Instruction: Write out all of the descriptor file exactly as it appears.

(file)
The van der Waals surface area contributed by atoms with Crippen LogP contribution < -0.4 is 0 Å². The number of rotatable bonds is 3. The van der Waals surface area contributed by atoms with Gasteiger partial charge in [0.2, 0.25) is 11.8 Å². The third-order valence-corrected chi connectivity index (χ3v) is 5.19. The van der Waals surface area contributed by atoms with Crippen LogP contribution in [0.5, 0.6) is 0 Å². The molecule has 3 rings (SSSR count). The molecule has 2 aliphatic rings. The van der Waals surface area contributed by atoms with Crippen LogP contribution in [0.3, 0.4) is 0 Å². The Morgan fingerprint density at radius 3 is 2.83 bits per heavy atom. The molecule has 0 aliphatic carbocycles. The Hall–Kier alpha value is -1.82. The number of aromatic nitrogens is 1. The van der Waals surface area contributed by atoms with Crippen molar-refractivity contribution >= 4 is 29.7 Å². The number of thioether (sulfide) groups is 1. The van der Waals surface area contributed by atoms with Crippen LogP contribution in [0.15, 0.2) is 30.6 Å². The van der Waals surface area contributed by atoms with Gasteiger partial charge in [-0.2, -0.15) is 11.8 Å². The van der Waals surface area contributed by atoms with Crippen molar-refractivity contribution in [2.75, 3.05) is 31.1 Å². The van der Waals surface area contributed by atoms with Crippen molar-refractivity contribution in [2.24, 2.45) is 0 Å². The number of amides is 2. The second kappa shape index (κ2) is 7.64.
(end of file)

The van der Waals surface area contributed by atoms with Crippen LogP contribution < -0.4 is 0 Å². The number of rotatable bonds is 3. The van der Waals surface area contributed by atoms with Gasteiger partial charge in [0.2, 0.25) is 11.8 Å². The third-order valence-corrected chi connectivity index (χ3v) is 5.19. The van der Waals surface area contributed by atoms with Crippen LogP contribution in [0.5, 0.6) is 0 Å². The molecule has 3 rings (SSSR count). The molecule has 2 aliphatic rings. The van der Waals surface area contributed by atoms with Crippen LogP contribution in [0.3, 0.4) is 0 Å². The Morgan fingerprint density at radius 3 is 2.83 bits per heavy atom. The molecule has 0 aliphatic carbocycles. The Hall–Kier alpha value is -1.82. The number of aromatic nitrogens is 1. The van der Waals surface area contributed by atoms with Crippen molar-refractivity contribution >= 4 is 29.7 Å². The number of thioether (sulfide) groups is 1. The van der Waals surface area contributed by atoms with Crippen LogP contribution in [0.15, 0.2) is 30.6 Å². The van der Waals surface area contributed by atoms with Gasteiger partial charge in [-0.2, -0.15) is 11.8 Å². The van der Waals surface area contributed by atoms with Crippen molar-refractivity contribution in [2.75, 3.05) is 31.1 Å². The van der Waals surface area contributed by atoms with Crippen molar-refractivity contribution in [2.24, 2.45) is 0 Å². The number of amides is 2. The second kappa shape index (κ2) is 7.64.